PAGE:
The data in this table is stored in ROM 30 of FIG. 1 and the stored data provides the value of RPRIME(N) during the waveform computation process. The RPRIME(N) values in Table I are chosen by testing all the relative primes of the corresponding number N, first according to a "displacement test" of the randomness of the sequence of starting points, and then according to a "direction test" of randomness. In the displacement test, the differences between each starting point and the nearest previous starting point are summed, the sum being the measure of randomness. For instance, N=10 has relative primes 3, 7 and 9. When the relative prime 3 is chosen, the resulting starting point sequence according to the flowchart of FIG. 11 is (0, 3, 6, 9, 2, 5, 8, 1, 4, 7). The differences between the position of each starting point and the nearest previous starting point are 3, 3, 3, 1, 1, 1, 1, 1, and 1. Therefore, according to the displacement test, the "randomness" of this sequence is assigned a value of 15, the sum of the differences. When the relative prime 7 is chosen, the starting point sequence is (0, 7, 4, 1, 8, 5, 2, 9, 6, 3) and the displacements between the position of each starting point and the nearest previous starting point are 7, 3, 3, 1, 1, 1, 1, 1, and 1 for a total of 19. Thus the relative prime 7 is a better choice than the relative prime 3 since it produces a more random appearing sequence, a fact which is easily confirmed by casual inspection of the starting point sequences produced by each relative prime.

When two or more relative primes give the same randomness value as a result of the displacement test, the randomness of the relative primes are further tested according to a "direction" test wherein a counter is incremented by one when a starting point position increases and decremented when the starting point position decreases as the starting point sequence progresses. The relative prime which produces the lowest absolute count value when each starting point position of the sequence has been checked is taken as producing the most random starting point sequence. For instance the starting point sequence (0, 7, 4, 1, 8, 5, 2, 9, 6, 3) results in a count of +1, -1, -1, 1 -1, -1, +1, -1, 1 +for a total direction test count of -1. According to the direction test, this sequence is more random than a sequence which would produce a net direction test count of lower than -1 or greater than +1. The RPRIME(N) values shown in Table I are chosen to maximize starting point sequence randomness according to the displacement and direction type randomness tests.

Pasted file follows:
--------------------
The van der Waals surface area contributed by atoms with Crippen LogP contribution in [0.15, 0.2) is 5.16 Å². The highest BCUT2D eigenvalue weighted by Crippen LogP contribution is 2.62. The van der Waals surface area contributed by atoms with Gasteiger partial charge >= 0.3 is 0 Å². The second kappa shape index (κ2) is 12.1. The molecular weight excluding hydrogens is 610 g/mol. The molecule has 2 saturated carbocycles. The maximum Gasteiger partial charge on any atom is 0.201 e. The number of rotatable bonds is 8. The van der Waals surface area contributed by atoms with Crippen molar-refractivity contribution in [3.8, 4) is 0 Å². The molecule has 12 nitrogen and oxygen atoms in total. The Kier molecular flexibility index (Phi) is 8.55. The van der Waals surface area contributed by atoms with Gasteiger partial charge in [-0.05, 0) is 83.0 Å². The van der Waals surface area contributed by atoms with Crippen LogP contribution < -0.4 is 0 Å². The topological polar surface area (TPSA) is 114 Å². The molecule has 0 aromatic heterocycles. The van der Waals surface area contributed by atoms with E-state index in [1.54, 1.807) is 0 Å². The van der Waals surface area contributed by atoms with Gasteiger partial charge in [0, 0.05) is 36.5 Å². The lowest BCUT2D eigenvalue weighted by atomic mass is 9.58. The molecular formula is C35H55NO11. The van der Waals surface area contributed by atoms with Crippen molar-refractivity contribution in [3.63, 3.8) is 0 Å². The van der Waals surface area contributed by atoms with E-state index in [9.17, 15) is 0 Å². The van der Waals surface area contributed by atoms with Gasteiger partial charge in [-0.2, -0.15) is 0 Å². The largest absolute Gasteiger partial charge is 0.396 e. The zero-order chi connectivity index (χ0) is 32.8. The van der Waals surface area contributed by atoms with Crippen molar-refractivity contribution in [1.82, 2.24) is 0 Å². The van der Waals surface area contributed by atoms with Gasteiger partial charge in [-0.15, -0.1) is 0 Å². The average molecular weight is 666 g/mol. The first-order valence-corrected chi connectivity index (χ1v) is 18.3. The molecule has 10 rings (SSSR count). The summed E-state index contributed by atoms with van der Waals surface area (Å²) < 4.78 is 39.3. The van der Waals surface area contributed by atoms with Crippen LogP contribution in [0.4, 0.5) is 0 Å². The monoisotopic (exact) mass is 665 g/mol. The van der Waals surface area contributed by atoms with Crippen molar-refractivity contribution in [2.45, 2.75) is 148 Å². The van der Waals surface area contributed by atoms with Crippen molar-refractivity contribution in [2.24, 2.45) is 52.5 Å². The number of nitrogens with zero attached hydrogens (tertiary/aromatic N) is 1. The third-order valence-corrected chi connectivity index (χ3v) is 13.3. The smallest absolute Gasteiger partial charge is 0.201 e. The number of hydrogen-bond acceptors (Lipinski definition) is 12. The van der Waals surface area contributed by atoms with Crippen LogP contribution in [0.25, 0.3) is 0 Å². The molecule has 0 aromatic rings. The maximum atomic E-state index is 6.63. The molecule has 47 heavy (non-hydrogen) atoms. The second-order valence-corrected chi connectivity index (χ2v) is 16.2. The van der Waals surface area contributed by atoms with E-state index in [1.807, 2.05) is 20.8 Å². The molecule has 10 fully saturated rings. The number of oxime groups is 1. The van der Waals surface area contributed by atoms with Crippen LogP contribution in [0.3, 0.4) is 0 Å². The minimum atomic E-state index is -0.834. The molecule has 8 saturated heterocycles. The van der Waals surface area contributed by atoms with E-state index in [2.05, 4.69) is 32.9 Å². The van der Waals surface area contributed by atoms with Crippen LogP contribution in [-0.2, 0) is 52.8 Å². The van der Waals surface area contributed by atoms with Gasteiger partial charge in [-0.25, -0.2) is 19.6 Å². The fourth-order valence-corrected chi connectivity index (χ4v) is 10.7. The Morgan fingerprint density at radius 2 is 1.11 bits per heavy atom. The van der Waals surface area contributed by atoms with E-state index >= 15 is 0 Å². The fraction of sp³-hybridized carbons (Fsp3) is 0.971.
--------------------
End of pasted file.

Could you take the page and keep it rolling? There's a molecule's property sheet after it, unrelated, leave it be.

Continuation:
Following a change in digitized input waveform data, during the process of updating a processed waveform display according to the above described equivalent time waveform calculation method, two partially filled in waveforms such as waveforms D1 and D2 of FIG. 10C are displayed until all of the waveform data has been recomputed. In a second preferred embodiment of the invention, when the operator changes the setting of a knob or other input device which alters the value of a parameter of a mathematical expression utilized to compute a processed waveform, the display of the "prechange" waveform D1 is suppressed immediately after the change in the parameter value. In the oscilloscope 10 of FIG. 1, when the value of a particular waveform data point is set to a special code 8000h (i.e., 8000 hexadecimal). the display controller 18 blanks the display of that point on the waveform. Thus when all of the data of a processed waveform data sequence is set to 8000h and the sequence is sent to display controller 18, the display controller blanks the display of the waveform on CRT 22. When microprocessor 24 determines that an operator has changed the setting of a knob or other user input device 26 which affects a mathematical expression for computing a processed waveform data sequence, the microprocessor 24 immediately sets the current value of each data of the sequence to 8000h by sending an 8000h to each address in waveform memory 16. The microprocessor can do this much more quickly than it can recompute each 15 waveform data point because it does not have to read data from the waveform memory and does not have to perform any computations. The waveform data sequence stored in the waveform memory 16 is then transmitted to display controller 18 and the display controller blanks the display of the waveform during the next display update cycle.